Loddon & Pyes Mill
At the head of the river the tree lined public staithe has good moorings, suitable for boats of all sizes. Mooring is stern-
The mill at Loddon is one of the earliest buildings built in the town, the river had to be diverted to use it fully. Some years later the local seed merchants paid to have the river dredged by hand to allow wherries up to the mill and adjacent warehouses. In 1912 the mill was almost lost to the floods caused by heavy rain, luckily a group of local men worked tirelessly to save the mill.
New housing at Loddon Staithe
After the floods in 1968 a decision was made to redevelop the staithe area, old buildings long out of use were removed and a new basin dug, much as we see it today. The new housing opposite the staithe came much later, built in 2002 on the Mistralcraft boat repair yard.
Holy Trinity Church at Loddon
Loddon is an attractive market town with many splendid Georgian houses along its main street. The fine Church of the Holy Trinity stands high over the village and surrounding countryside and can be seen all along the Chet valley. From the church a footpath leads through Loddon Marshes back towards the staithe or turn right on a longer walk to Pyes Mill and back along the river to the staithe.
The path behind Holy Trinity church leads over the grazing marshes to Pyes Mill. Ponies graze the marshes and bright yellow buttercups carpet the fields in spring. Watch out for the ponies if you’re returning from a shopping expedition, as they seem to be able to sniff out foodstuffs quite easily!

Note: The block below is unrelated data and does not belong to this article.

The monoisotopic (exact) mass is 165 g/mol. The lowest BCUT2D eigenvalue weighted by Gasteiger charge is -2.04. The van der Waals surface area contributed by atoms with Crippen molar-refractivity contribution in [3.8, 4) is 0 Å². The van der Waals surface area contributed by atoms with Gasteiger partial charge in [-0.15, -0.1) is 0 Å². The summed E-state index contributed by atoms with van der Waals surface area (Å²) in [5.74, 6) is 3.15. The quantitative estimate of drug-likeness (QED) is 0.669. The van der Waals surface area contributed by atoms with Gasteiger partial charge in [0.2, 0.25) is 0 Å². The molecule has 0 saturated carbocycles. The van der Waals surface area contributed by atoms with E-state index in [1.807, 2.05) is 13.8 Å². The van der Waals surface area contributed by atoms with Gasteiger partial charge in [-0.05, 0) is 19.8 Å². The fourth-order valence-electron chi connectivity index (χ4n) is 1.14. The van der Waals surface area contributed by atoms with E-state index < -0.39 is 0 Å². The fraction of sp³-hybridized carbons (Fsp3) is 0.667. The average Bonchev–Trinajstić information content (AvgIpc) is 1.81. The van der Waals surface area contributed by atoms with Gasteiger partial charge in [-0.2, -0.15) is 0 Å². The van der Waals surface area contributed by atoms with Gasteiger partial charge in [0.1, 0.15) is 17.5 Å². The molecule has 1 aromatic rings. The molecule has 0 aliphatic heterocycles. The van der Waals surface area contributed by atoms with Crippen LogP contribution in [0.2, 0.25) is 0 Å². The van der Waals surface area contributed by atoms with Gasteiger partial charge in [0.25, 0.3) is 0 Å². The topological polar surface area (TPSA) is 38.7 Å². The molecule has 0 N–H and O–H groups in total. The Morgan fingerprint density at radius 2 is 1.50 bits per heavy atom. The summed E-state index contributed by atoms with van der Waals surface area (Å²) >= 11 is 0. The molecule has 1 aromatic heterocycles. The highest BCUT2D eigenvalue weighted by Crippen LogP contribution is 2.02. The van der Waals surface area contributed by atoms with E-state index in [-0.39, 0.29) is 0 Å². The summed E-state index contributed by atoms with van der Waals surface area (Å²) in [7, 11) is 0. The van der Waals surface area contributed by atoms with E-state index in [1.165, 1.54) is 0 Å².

Pyes Mill Picnic Area
Pyes Mill Picnic Site derives its name from the post mill that stood someway south of the moorings on Mill Road. The moorings are set in an attractive lightly wooded area with picnic benches, with barbeque stands. Also on the staithe is an interesting sculpture by Mark Goldsworthy carved from a solid oak trunk.
Bags Broke by Mark Goldsworthy
Mark Goldsworthy carved the sculpture from a 2 tonne oak trunk. It seems to have a number of names but carved around the base are the words “MUM BAGS BROOK WHERE THE SHOPPIN’ GO” or for short “ Bags Broke”. The fingerpost points the way to Loddon and is where the family depicted in the sculpture went shopping. With so many shops to choose from in Loddon they overloaded their shopping bags. The items “dropped” along the way appear as way markers guiding prospective shoppers from the staithe into Loddon.